Far too many people automatically assume that a last will is the right asset transfer vehicle, but this is a shortsighted perspective. There are many different types of trusts that can be utilized, and some of them are ideal for people that are not extraordinarily wealthy.
The trust that is optimal for the widest array of people is the revocable living trust. These trusts provide several advantages, but we are going to focus on one aspect here.
If you were to use a last will to state your final wishes, the administrator would be the executor that you name in the document. The executor will have to identify and inventory all of the assets that comprise the estate to prepare them for distribution to the heirs.
In some cases, this is complicated because there can be many different ownership documents and financial accounts to run down. Even if it is relatively easy to locate them, it is a daunting administrative task.
During probate, the estate will be probated by the court. This process will typically take at least nine months, even if there are no estate challenges or other unusual difficulties. No inheritances can be distributed during this interim.
When a living trust has been established, the administrator is the trustee. Your trustee can be an individual that you know personally, but there is another option. Trust companies, the trust department of banks, and some law firms will handle trustee duties (including ours).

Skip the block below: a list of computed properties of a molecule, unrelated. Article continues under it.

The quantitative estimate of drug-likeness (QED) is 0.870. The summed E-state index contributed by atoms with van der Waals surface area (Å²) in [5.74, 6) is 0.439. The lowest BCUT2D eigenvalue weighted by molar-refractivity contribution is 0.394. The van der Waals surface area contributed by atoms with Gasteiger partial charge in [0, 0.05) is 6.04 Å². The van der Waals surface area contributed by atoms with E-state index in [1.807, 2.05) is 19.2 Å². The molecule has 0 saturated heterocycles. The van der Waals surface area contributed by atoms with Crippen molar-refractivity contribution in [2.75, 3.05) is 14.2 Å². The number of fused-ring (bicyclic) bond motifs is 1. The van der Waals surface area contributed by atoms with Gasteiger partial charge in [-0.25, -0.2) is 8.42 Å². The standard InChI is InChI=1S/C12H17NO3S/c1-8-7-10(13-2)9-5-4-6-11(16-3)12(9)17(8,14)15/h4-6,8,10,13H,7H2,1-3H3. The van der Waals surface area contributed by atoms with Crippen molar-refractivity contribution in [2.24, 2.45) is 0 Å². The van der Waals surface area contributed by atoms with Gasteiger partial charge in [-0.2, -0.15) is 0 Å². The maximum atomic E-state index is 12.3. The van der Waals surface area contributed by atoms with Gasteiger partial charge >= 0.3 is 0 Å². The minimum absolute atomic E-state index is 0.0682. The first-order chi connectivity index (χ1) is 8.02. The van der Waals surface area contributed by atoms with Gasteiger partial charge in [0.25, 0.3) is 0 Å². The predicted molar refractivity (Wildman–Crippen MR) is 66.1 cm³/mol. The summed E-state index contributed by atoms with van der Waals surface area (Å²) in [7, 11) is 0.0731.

Granted, there are some costs involved when you use a professional fiduciary, but it can be worthwhile under certain circumstances.
When you fund a living trust, the trust will become the owner of the property. It should be noted that you do not have to put everything that you own into the trust. You would also have total access to trust assets while you are living, so you do not surrender control.
You would act as the trustee throughout your life, and in the trust declaration, you would name a successor trustee to assume the role after you die. When the time comes, it would be simple for the trustee to handle the duties, because all or most of the assets would be contained in the trust.
To account for assets that may be in your personal possession at the time of your death, you can include a pour-over will when you establish your overall estate plan. This type of will would allow your personal resources to be “poured over” into the trust after your passing.
Another aspect of the trust administration process that is very efficient is the avoidance of probate. The trustee would be able to distribute assets to the beneficiaries in accordance with your wishes, and the distributions would not be subject to probate.
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